Risso's dolphins are widely distrubuted around the globe, but tend to be found offshore, towards deeper waters. They seem to stay near the edge of the continental shelf, and may be found close to shorelines of islands where the shelf is narrow. Their coloration varies from a very dark, almost black color, to a more common grey, with older animals appearing as a very pale grey, almost white. As a Risso's dolphin ages, it becomes covered with more and more scars on its body, probably caused by disputes with other members of the same species, though some might be the result of confrontations with squid, a primary staple of the dolphin's diet.
Risso's dolphin's do not have a prominant beak, or rostrum, as most dolphins do. Instead, their melon drops straight downwards to their mouth, giving their head a blunt appearance. The mouth line slopes upward towards their eyes at a steep angle, and there may be anywhere from four to fourteen teeth at the tip of their lower jaw. Their pectoral fins are long and slim, with pointed tips. From a distance, their tall dorsal fin may be confused with a female or juvenile orca, though up close, they are unmistakable.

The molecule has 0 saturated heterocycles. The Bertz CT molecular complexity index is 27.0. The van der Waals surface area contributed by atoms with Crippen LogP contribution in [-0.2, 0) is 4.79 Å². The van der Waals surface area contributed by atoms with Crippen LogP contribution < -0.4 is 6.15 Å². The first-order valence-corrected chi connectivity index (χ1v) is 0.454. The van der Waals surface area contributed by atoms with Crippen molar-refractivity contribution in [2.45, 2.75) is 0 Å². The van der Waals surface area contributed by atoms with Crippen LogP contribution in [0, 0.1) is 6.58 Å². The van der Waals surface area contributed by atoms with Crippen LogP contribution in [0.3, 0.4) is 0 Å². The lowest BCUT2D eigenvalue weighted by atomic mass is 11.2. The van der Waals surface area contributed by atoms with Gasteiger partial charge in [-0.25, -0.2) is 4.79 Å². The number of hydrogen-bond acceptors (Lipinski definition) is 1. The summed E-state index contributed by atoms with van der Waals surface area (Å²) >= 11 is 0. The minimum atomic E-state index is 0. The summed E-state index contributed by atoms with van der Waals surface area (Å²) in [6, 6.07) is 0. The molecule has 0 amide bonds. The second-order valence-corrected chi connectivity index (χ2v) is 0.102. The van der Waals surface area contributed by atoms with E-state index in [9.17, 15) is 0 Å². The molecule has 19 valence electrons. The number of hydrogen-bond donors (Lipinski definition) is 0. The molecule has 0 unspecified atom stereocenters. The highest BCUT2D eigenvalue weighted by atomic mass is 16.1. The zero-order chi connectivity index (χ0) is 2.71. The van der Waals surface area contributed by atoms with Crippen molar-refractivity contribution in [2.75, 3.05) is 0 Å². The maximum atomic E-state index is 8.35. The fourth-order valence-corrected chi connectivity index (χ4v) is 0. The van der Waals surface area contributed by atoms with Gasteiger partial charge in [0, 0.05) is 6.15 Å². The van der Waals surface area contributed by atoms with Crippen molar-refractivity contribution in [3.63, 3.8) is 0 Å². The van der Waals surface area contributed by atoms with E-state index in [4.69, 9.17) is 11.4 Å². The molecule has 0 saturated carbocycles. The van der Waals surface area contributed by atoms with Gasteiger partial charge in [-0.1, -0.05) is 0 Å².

Younger animals of this species are quite a bit more active than older individuals, and often breach quite a ways out of the water. Older Risso's dolphins have a tendency to not come quite so far out of the water, usually just slapping their heads against the surface. They're not active bow-riders, though they may swim alongside boats or in the wake of a passing vessel. One might also see these dolphins spyhopping, lobtailing, or porpoising as they swim. The average size of a group of Risso's dolphins is anywhere from 3-50 individuals, though several hundred may gather together for a short while.
last updated 7/15/00
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